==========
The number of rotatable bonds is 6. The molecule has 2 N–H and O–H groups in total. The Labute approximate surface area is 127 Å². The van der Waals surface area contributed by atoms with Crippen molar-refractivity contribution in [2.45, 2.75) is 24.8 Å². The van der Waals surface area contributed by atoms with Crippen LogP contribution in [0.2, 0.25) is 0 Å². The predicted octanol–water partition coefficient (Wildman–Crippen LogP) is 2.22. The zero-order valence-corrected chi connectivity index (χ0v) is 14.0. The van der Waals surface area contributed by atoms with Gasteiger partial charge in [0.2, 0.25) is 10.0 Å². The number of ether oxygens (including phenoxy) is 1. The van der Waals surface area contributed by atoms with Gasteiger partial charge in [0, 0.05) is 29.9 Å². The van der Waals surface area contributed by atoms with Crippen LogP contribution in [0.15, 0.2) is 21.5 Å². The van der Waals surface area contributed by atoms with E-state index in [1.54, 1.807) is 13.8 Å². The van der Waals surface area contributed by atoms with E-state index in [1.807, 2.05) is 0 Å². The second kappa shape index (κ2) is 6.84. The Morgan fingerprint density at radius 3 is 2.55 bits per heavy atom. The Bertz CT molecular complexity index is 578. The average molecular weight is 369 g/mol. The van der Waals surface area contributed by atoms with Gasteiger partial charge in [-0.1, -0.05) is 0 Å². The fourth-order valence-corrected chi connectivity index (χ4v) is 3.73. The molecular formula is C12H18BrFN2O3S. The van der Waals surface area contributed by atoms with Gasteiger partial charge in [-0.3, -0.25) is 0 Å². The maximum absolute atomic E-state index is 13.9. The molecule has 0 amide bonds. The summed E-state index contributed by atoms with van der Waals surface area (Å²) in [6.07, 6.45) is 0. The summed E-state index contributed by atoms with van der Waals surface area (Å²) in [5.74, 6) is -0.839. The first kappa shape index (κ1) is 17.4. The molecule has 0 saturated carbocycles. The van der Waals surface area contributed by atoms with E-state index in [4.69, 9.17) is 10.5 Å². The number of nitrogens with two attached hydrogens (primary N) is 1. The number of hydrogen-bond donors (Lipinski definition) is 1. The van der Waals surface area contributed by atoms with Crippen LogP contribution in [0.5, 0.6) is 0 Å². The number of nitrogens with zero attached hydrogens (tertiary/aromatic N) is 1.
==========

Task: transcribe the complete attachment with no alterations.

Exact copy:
The number of rotatable bonds is 6. The molecule has 2 N–H and O–H groups in total. The Labute approximate surface area is 127 Å². The van der Waals surface area contributed by atoms with Crippen molar-refractivity contribution in [2.45, 2.75) is 24.8 Å². The van der Waals surface area contributed by atoms with Crippen LogP contribution in [0.2, 0.25) is 0 Å². The predicted octanol–water partition coefficient (Wildman–Crippen LogP) is 2.22. The zero-order valence-corrected chi connectivity index (χ0v) is 14.0. The van der Waals surface area contributed by atoms with Gasteiger partial charge in [0.2, 0.25) is 10.0 Å². The number of ether oxygens (including phenoxy) is 1. The van der Waals surface area contributed by atoms with Gasteiger partial charge in [0, 0.05) is 29.9 Å². The van der Waals surface area contributed by atoms with Crippen LogP contribution in [0.15, 0.2) is 21.5 Å². The van der Waals surface area contributed by atoms with E-state index in [1.54, 1.807) is 13.8 Å². The van der Waals surface area contributed by atoms with E-state index in [1.807, 2.05) is 0 Å². The second kappa shape index (κ2) is 6.84. The Morgan fingerprint density at radius 3 is 2.55 bits per heavy atom. The Bertz CT molecular complexity index is 578. The average molecular weight is 369 g/mol. The van der Waals surface area contributed by atoms with Gasteiger partial charge in [-0.1, -0.05) is 0 Å². The fourth-order valence-corrected chi connectivity index (χ4v) is 3.73. The molecular formula is C12H18BrFN2O3S. The van der Waals surface area contributed by atoms with Gasteiger partial charge in [-0.3, -0.25) is 0 Å². The maximum absolute atomic E-state index is 13.9. The molecule has 0 amide bonds. The summed E-state index contributed by atoms with van der Waals surface area (Å²) in [6.07, 6.45) is 0. The summed E-state index contributed by atoms with van der Waals surface area (Å²) in [5.74, 6) is -0.839. The first kappa shape index (κ1) is 17.4. The molecule has 0 saturated carbocycles. The van der Waals surface area contributed by atoms with E-state index in [4.69, 9.17) is 10.5 Å². The number of nitrogens with two attached hydrogens (primary N) is 1. The number of hydrogen-bond donors (Lipinski definition) is 1. The van der Waals surface area contributed by atoms with Crippen LogP contribution in [0.5, 0.6) is 0 Å². The number of nitrogens with zero attached hydrogens (tertiary/aromatic N) is 1.